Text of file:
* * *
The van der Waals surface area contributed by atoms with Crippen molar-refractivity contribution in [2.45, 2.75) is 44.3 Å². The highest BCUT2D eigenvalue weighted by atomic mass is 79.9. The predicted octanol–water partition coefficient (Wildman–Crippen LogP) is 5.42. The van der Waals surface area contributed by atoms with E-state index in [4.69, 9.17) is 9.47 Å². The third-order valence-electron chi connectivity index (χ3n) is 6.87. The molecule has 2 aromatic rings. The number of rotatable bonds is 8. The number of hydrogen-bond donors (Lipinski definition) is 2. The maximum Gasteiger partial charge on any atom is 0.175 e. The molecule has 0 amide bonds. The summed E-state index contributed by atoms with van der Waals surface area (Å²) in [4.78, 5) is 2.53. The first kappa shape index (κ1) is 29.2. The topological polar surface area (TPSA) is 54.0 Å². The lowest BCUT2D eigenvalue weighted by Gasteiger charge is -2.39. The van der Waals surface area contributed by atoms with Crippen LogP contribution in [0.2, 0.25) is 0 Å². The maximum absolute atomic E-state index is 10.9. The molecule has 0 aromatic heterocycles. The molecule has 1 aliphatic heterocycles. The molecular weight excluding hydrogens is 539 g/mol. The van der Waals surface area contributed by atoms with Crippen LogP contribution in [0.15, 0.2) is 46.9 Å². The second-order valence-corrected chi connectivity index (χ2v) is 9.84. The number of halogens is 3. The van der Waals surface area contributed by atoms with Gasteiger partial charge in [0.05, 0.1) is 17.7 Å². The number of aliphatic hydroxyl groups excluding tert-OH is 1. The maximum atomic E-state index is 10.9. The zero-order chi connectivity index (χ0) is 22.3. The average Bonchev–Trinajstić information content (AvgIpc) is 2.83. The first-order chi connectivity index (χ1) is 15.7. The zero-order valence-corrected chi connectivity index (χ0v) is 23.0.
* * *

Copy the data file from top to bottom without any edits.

The van der Waals surface area contributed by atoms with Crippen molar-refractivity contribution in [2.45, 2.75) is 44.3 Å². The highest BCUT2D eigenvalue weighted by atomic mass is 79.9. The predicted octanol–water partition coefficient (Wildman–Crippen LogP) is 5.42. The van der Waals surface area contributed by atoms with E-state index in [4.69, 9.17) is 9.47 Å². The third-order valence-electron chi connectivity index (χ3n) is 6.87. The molecule has 2 aromatic rings. The number of rotatable bonds is 8. The number of hydrogen-bond donors (Lipinski definition) is 2. The maximum Gasteiger partial charge on any atom is 0.175 e. The molecule has 0 amide bonds. The summed E-state index contributed by atoms with van der Waals surface area (Å²) in [4.78, 5) is 2.53. The first kappa shape index (κ1) is 29.2. The topological polar surface area (TPSA) is 54.0 Å². The lowest BCUT2D eigenvalue weighted by Gasteiger charge is -2.39. The van der Waals surface area contributed by atoms with Crippen LogP contribution in [0.2, 0.25) is 0 Å². The maximum absolute atomic E-state index is 10.9. The molecule has 0 aromatic heterocycles. The molecule has 1 aliphatic heterocycles. The molecular weight excluding hydrogens is 539 g/mol. The van der Waals surface area contributed by atoms with Crippen LogP contribution in [0.15, 0.2) is 46.9 Å². The second-order valence-corrected chi connectivity index (χ2v) is 9.84. The number of halogens is 3. The van der Waals surface area contributed by atoms with Gasteiger partial charge in [0.05, 0.1) is 17.7 Å². The number of aliphatic hydroxyl groups excluding tert-OH is 1. The maximum atomic E-state index is 10.9. The zero-order chi connectivity index (χ0) is 22.3. The average Bonchev–Trinajstić information content (AvgIpc) is 2.83. The first-order chi connectivity index (χ1) is 15.7. The zero-order valence-corrected chi connectivity index (χ0v) is 23.0.